By the time you hit your mid-thirties, however, "you're more aware of all your financial obligations, and most of the folks who come to me [at this age] have a pretty good balance," Kennedy says.

Indeed, an analysis of Employee Benefit Research Institute data

that compared the nest egg savings of people in their early thirties versus their late thirties found that IRA balances jumped by more than 60% in this decade.

Having kids is bound to cut into savings.

omninate via Compfight cc

So Who Has the Advantage?

 Holly and Brendan. Being able to contribute aggressively to retirement before a baby comes along leaves them better able to take advantage of compound earnings, says Steve Erchul, a CPA with Smith, Schafer abg=0" target="_blank">mostly women

who off-ramp to raise kids) like Holly have a hard time re-entering the workforce.

The New York Times, for example, reported last year

that only 40% of high-achieving professional women who off-ramped for a time were able to find a good full-time job in their desired industry once they returned to the workforce.

So Who Has the Advantage?

It's a draw. Yes, child care is a huge expense that Holly and Brendan may have more breathing room to cover — but factoring in family help and career opportunity costs could tilt the odds toward Emma and Tyler.

Plus, you shouldn't count out the younger generation's scrappiness when it comes to making room in a budget, says Michele Clark, a CFP® and owner of Clark Hourly Financial Planning in Chesterfield, Mo.

"I think because [the Millennial] generation saw their parents struggle with the stock market, they have more of that Great Depression mentality," Clark says. "They shop at thrift stores, cook, and don't eat at expensive restaurants."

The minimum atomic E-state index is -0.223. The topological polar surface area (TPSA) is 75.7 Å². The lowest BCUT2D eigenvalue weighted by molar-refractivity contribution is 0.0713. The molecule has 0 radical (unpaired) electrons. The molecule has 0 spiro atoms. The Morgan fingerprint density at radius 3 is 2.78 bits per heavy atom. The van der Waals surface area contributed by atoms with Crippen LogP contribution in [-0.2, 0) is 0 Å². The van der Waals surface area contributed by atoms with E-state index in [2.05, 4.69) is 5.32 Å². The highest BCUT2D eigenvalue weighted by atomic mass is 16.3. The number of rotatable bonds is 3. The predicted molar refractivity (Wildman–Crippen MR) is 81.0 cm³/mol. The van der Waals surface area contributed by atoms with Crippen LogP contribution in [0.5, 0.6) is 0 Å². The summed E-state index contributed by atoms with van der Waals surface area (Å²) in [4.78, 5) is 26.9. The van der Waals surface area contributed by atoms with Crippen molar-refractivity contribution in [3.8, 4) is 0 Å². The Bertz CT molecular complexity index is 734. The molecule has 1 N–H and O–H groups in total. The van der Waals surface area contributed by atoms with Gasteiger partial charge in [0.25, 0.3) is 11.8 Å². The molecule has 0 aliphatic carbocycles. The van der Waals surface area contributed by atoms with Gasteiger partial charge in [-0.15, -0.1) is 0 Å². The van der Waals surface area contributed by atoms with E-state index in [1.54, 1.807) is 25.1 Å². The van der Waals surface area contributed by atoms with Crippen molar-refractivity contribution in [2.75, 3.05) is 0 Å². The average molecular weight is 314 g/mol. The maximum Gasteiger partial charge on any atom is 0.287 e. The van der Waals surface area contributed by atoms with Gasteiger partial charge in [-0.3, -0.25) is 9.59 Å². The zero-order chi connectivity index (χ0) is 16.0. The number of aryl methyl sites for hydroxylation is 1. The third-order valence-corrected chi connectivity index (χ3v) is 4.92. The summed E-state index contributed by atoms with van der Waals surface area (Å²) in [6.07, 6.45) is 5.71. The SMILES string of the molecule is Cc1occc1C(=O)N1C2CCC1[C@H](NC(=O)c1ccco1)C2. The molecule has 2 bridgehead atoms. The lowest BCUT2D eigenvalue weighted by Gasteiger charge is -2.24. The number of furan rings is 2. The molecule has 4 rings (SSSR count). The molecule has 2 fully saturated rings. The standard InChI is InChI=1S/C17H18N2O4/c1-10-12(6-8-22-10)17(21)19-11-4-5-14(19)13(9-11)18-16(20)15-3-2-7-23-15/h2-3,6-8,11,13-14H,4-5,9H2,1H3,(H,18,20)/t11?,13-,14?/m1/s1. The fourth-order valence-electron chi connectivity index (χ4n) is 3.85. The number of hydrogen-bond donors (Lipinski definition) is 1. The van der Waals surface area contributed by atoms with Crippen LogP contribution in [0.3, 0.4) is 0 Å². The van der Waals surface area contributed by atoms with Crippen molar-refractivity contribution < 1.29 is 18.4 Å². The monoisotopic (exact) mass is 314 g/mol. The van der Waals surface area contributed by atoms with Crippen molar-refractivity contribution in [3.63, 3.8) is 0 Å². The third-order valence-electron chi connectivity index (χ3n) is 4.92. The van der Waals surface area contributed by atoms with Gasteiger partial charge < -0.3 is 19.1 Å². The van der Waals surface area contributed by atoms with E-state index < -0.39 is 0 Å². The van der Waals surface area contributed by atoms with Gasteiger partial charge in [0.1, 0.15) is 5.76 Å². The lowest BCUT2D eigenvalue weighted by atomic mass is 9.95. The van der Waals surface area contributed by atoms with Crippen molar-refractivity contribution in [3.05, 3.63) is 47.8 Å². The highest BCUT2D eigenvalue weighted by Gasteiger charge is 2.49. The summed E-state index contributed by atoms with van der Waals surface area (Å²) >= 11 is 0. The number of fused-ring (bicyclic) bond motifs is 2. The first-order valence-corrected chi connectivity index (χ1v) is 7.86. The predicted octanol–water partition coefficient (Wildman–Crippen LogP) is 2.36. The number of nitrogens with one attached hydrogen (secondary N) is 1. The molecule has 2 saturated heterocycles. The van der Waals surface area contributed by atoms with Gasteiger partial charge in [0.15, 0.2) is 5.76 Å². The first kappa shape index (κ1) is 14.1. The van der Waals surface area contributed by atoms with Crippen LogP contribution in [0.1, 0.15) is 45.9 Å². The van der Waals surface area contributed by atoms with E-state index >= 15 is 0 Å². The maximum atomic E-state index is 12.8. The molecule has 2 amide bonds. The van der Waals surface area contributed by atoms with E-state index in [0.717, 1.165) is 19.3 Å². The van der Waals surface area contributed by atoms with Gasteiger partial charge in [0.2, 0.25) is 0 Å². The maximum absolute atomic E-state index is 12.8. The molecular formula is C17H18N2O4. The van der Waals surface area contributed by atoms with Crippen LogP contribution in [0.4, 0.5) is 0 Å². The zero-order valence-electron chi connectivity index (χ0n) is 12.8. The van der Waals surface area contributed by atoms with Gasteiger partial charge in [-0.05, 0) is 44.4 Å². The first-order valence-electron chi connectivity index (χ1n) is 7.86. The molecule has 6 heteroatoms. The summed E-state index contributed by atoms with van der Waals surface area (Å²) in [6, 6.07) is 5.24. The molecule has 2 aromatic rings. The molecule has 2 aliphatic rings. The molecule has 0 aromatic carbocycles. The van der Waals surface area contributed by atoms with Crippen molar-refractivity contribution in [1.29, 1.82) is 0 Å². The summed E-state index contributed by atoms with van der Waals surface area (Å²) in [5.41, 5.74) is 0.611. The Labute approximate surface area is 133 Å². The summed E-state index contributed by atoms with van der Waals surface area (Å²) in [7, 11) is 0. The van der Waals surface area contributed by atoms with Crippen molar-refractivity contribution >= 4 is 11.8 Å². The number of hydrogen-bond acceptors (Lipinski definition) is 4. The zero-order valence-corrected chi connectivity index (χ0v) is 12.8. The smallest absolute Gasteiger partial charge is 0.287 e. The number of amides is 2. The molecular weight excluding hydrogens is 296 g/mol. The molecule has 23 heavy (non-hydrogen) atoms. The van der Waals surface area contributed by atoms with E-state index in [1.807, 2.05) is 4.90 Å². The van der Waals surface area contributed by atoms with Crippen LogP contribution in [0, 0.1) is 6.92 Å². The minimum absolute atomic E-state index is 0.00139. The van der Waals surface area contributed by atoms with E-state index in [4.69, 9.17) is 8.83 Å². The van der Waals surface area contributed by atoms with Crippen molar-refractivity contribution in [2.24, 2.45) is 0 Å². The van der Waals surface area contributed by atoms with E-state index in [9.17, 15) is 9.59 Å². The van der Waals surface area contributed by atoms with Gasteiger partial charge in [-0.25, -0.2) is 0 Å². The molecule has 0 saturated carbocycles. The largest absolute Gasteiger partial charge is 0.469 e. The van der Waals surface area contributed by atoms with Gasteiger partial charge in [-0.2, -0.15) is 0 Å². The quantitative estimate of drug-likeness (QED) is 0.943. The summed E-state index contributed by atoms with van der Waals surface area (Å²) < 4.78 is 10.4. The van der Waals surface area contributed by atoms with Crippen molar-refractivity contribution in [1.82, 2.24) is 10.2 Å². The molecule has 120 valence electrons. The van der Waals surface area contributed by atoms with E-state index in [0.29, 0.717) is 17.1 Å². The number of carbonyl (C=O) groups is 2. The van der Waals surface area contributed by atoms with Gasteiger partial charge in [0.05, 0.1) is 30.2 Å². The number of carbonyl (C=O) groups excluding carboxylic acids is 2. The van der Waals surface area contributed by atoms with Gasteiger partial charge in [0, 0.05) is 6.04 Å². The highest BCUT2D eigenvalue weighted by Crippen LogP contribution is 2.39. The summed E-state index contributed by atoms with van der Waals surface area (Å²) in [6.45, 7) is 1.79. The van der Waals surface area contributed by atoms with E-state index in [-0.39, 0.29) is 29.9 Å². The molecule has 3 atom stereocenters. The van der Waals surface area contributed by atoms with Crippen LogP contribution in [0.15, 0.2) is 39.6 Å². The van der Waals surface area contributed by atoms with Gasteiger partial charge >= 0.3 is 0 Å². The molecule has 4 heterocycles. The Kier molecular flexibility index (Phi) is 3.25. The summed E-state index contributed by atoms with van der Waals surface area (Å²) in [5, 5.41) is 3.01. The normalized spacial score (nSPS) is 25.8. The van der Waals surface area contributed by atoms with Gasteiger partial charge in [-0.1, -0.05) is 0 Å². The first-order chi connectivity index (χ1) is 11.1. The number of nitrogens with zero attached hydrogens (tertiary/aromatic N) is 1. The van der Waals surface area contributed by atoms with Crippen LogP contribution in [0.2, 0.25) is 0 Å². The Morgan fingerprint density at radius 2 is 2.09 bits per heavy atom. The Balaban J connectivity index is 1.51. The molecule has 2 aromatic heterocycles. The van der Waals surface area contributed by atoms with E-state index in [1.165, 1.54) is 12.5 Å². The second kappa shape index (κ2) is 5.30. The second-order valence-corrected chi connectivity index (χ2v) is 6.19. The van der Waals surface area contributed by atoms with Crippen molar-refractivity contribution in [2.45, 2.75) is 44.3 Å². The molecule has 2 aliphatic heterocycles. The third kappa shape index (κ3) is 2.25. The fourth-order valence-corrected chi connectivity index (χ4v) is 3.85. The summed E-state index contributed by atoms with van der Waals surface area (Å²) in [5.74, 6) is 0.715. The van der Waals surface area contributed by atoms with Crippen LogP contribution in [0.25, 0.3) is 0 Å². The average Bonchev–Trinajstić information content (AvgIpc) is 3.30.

Holly and Brendan, meanwhile, are in a demographic that can be susceptible to lifestyle inflation

because people their age are used to a comfortable life — and it may only get worse once toddler classes and day camps come into play.

"They'll have to fight the spending creep of keeping up with the Joneses," Clark says.

Ultimately, though, having a child isn't all about pinpointing the opportune time. It's also about knowing how to prepare yourself in heart, mind and wallet — no matter where you think you are financially.

"I've had people come to me because they have six-figure student loan debt from law school, but they want to have their second

baby," Clark says. "Because of that, they look at every penny … and identify for themselves costs to cut [to reach that goal]."

RELATED: Financial Goals Guide: Money To-Dos for Your 20s, 30s, 40s and 50s

LearnVest Planning Services is a registered investment adviser and subsidiary of LearnVest, Inc., that provides financial plans for its clients. Information shown is for illustrative purposes only and is not intended as investment, legal or tax planning advice. Please consult a financial adviser, attorney or tax specialist for advice specific to your financial situation. LearnVest Planning Services and any third parties listed, linked to or otherwise appearing in this message are separate and unaffiliated and are not responsible for each other's products, services or policies.